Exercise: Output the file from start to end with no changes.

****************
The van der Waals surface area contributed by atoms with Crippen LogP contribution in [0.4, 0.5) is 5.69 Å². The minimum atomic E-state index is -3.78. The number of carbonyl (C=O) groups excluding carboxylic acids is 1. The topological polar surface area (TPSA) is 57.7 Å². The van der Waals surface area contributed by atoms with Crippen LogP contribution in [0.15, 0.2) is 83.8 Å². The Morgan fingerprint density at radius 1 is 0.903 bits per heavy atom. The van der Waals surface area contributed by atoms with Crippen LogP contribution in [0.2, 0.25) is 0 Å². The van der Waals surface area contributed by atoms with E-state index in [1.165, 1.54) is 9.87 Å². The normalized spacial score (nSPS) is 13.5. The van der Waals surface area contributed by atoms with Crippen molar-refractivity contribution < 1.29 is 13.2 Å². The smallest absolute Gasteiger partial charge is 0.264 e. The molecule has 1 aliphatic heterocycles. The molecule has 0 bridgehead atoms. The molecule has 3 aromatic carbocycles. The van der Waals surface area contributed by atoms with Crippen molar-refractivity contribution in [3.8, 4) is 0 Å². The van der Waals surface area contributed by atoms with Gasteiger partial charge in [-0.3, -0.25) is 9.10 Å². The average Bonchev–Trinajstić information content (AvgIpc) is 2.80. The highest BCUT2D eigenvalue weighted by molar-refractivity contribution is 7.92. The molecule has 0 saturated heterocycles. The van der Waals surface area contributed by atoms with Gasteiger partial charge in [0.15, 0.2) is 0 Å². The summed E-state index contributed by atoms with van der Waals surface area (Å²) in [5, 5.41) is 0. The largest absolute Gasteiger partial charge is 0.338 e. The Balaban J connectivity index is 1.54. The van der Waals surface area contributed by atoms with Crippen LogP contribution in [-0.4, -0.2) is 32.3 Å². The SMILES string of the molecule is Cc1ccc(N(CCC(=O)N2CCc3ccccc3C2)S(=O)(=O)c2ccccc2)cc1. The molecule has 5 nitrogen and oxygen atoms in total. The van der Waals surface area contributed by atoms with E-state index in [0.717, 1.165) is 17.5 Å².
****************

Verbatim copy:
The van der Waals surface area contributed by atoms with Crippen LogP contribution in [0.4, 0.5) is 5.69 Å². The minimum atomic E-state index is -3.78. The number of carbonyl (C=O) groups excluding carboxylic acids is 1. The topological polar surface area (TPSA) is 57.7 Å². The van der Waals surface area contributed by atoms with Crippen LogP contribution in [0.15, 0.2) is 83.8 Å². The Morgan fingerprint density at radius 1 is 0.903 bits per heavy atom. The van der Waals surface area contributed by atoms with Crippen LogP contribution in [0.2, 0.25) is 0 Å². The van der Waals surface area contributed by atoms with E-state index in [1.165, 1.54) is 9.87 Å². The normalized spacial score (nSPS) is 13.5. The van der Waals surface area contributed by atoms with Crippen molar-refractivity contribution < 1.29 is 13.2 Å². The smallest absolute Gasteiger partial charge is 0.264 e. The molecule has 1 aliphatic heterocycles. The molecule has 0 bridgehead atoms. The molecule has 3 aromatic carbocycles. The van der Waals surface area contributed by atoms with Crippen molar-refractivity contribution in [3.8, 4) is 0 Å². The van der Waals surface area contributed by atoms with Gasteiger partial charge in [-0.3, -0.25) is 9.10 Å². The average Bonchev–Trinajstić information content (AvgIpc) is 2.80. The highest BCUT2D eigenvalue weighted by molar-refractivity contribution is 7.92. The molecule has 0 saturated heterocycles. The van der Waals surface area contributed by atoms with Gasteiger partial charge in [0.15, 0.2) is 0 Å². The summed E-state index contributed by atoms with van der Waals surface area (Å²) in [5, 5.41) is 0. The largest absolute Gasteiger partial charge is 0.338 e. The Balaban J connectivity index is 1.54. The van der Waals surface area contributed by atoms with Crippen LogP contribution in [-0.4, -0.2) is 32.3 Å². The SMILES string of the molecule is Cc1ccc(N(CCC(=O)N2CCc3ccccc3C2)S(=O)(=O)c2ccccc2)cc1. The molecule has 5 nitrogen and oxygen atoms in total. The van der Waals surface area contributed by atoms with E-state index in [0.717, 1.165) is 17.5 Å².